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horsepower for the hurting

Moody student training as equine therapist sees God bringing healing for foster kids struggling with trauma
  • March 31, 2022

Boriana with her equine therapist mentors Stacy Brass and Tom and Caprice Towne.

By Jeff Smith

When another session of equine therapy had ended and the children had left with their foster mom, Boriana walked out of the horse stable much like she does after every class: fighting back tears.

Boriana, an Elementary Education major at Moody Bible Institute, has been deeply moved through her participation as an instructor for a faith-based equine therapy program. Her class, which meets Saturdays at a private horse stable in the Chicago suburb of Barrington Hills, features foster kids who have been traumatized by child abuse. Each child carries a heavy mental and emotional burden from the pain they endured before entering foster care.

“In a lot of ways the program gives these children 90 minutes each week when they don’t have to think about the trauma of what’s been done to them,” said Stacy Brass, owner of the horse stable. “The reality is a child is in foster care either because they’ve been abused or neglected or their parent has died and nobody else wants them.”

Profound work

The primary goal of equine therapy is to facilitate long-term emotional healing in the kids through close interaction with a therapy horse and therapist each specially trained in this field. Sometimes this learning process produces tender moments, particularly between the emotionally battered children and the horse they come to adore. It also can uncover mental and emotional scars weighing on the kids’ hearts.

“I think Boriana is a bit staggered by how profound the work is that we’re doing,” Stacy said. “After every session she is or is almost in tears from being so blown away at the work God is using this horse to do.”

‘Deep sense of solemn responsibility’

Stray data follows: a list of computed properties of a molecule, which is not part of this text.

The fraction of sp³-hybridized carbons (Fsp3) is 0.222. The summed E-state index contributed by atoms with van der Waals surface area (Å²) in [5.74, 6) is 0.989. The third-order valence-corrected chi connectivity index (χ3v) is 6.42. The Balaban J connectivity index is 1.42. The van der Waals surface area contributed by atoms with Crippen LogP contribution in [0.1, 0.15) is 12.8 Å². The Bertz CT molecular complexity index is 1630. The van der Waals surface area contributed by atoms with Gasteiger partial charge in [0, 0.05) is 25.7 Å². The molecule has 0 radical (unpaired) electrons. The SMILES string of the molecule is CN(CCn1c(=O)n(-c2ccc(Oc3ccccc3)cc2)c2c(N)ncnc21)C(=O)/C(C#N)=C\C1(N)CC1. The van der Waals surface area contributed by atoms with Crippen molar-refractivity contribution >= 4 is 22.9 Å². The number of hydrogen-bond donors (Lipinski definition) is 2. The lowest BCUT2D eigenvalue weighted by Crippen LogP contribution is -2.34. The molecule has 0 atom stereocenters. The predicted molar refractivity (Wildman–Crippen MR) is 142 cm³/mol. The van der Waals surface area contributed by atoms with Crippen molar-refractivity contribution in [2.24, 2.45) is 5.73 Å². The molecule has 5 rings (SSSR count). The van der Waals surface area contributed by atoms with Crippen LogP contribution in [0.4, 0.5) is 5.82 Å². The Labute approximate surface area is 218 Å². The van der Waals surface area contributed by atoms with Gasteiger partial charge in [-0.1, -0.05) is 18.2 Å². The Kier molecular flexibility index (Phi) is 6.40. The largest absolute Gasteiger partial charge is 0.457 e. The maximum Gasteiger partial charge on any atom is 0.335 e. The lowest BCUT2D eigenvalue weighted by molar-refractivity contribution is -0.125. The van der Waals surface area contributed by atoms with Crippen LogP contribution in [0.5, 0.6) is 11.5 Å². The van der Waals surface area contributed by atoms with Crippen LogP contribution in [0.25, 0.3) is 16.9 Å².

When Boriana first accepted the offer to learn equine therapy from Tom and Caprice Towne and Stacy, she’d already amassed extensive experience as a horse trainer and riding instructor while growing up in Sofia, Bulgaria. But equine therapy is a significant step beyond traditional horse training and instruction.

“It’s mostly about giving kids positive life skills and a confidence boost,” Boriana said. “They know how to care for and ride a horse, and then we relate the lessons they’re learning with horses to their own lives.”

Stacy and Caprice mentor Boriana each week in the principles of equine therapy. Their main focus has been two-fold: educating her in how the horse acts as an intercessor between each child and the equine therapist and preparing her for situations that might arise as she instructs severely traumatized children.

“Boriana has a real sense of conviction for equine therapy,” Stacy said. “She has leaned into the exercise and feels this might be her life’s work. She is very burdened by how much a service like this is needed.”

Building trust with hurting kids

In Boriana’s first equine therapy session in January, the foster kids declined to touch the horse, a 20-year-old Friesian mare named Zoey. They were only comfortable watching Boriana and Zoey from about 100 feet away.

“From the outset we set up the boundary that they’re allowed to say no if they don’t feel safe with anything,” Stacy said. “A lot of foster kids don’t have the opportunity to say no whenever they don’t feel safe. After we started working with them, we realized they have much more complex cases than we first realized, which is normal.”

As the children’s comfort level grew with Zoey, Boriana, and Stacy, they started petting and grooming the horse, sitting on its back, and learning to ride. “The rhythm of a horse’s walk mimics the way a parent might rock a baby. I think that unlocks something deep in the kids’ inner child and they start talking,” Stacy said. “Boriana has been amazed at personal things they’ve shared with her in such a short amount of time.”

The horse as communicator

Boriana has also discovered that the most important “therapist” in equine therapy is the therapy horse. “The essence of this program is the therapy horse is the communicator,” Stacy said. “The horse speaks through body language. Being able to understand its body language and what it’s trying to communicate to you as the handler while you’re working with the child is essential to understanding more about the child. A lot of my cues when I work with the children I get off Zoey.”

Stacy—founder of The Fidelis Foundation, a faith-based equine therapy program—believes God wired horses for this purpose. “It makes me tear up thinking of the godly traits a therapy horse exhibits,” she said. “Their patience, kindness, unconditional love, lack of judgment, compassion, understanding a situation, the way a therapy horse goes to the heart of an issue with a child. Zoey acts differently with each child. She assumes a guardian posture in her temperament with them. She feels there’s something she needs to protect there. It’s both beautiful and heartbreaking to witness.”